Catholic Studies and the
New Directions in Catholic Humanism
MAUREEN H. O’CONNELL
Coming of age as a Catholic in metropolitan Philadelphia in the 1980s and 1990s, I was desensitized to the unjust reality of urban poverty at an early age. I simply assumed that trash and graffiti, abandoned cars, blocks of blighted row homes, schools that looked more like prisons, and massive stone churches that used to be Catholic were as natural to the urban landscape as homes with manicured lawns and driveways, parks for soccer and baseball, and church bells that rang at noon were to my suburban one. Even as a young adult, I assumed that both environments were simply givens, with little connection to my own family’s history on both sides of the city line or with any hope for meaningful change.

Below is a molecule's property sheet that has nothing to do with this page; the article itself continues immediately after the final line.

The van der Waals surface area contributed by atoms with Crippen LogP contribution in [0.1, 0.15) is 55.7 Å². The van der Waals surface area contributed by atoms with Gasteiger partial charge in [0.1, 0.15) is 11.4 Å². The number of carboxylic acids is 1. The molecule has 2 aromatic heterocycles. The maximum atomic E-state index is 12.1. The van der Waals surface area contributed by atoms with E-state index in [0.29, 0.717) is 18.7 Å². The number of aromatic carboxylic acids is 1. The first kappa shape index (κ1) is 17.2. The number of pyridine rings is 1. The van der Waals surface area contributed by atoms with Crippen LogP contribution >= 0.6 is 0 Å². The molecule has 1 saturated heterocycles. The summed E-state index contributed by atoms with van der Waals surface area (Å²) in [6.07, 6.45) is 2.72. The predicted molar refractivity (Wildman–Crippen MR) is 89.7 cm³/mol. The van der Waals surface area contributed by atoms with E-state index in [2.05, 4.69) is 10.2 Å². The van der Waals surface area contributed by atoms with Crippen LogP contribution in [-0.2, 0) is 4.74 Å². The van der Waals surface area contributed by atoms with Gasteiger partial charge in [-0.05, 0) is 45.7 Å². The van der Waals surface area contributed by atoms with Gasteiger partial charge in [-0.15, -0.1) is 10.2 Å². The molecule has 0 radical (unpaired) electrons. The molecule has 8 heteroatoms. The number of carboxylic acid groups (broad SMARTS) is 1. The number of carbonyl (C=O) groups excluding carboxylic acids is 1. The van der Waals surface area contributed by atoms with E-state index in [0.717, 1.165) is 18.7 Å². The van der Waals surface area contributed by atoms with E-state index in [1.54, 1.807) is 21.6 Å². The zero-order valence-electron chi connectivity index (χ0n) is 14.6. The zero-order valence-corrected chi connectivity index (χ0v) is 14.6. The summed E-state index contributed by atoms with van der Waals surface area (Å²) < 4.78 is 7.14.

Acts of charity and works of mercy in my Catholic education in the Archdiocese of Philadelphia, from first grade through my senior year of college, did little to challenge this false assumption or to reconstruct the unjust dichotomies of city and suburb. I simply associated loving my inner-city neighbor with seemingly endless canned good drives, Catholic Charities Appeals, hot meals delivered to homebound folks living with HIV/AIDS, and spring break “urban plunges.” While personally transformative, these acts of charity trapped those of us from the affluent suburbs in a good-intentioned but unreflective cycle of charity that treated the symptoms of social injustice, but never its root causes. They precluded me from perceiving the real humanity of the neighbor, as well as from acknowledging my family’s complicity in causes of urban injustice. Charity and mercy did not necessarily cultivate the imagination either. We spent little time conjuring different futures for Philadelphia or dreaming up alternate ways of “brotherly love.” In short, my Catholic education also gradually desensitized me to the hard intellectual, spiritual, political, and physical work that the real solutions to urban poverty demand.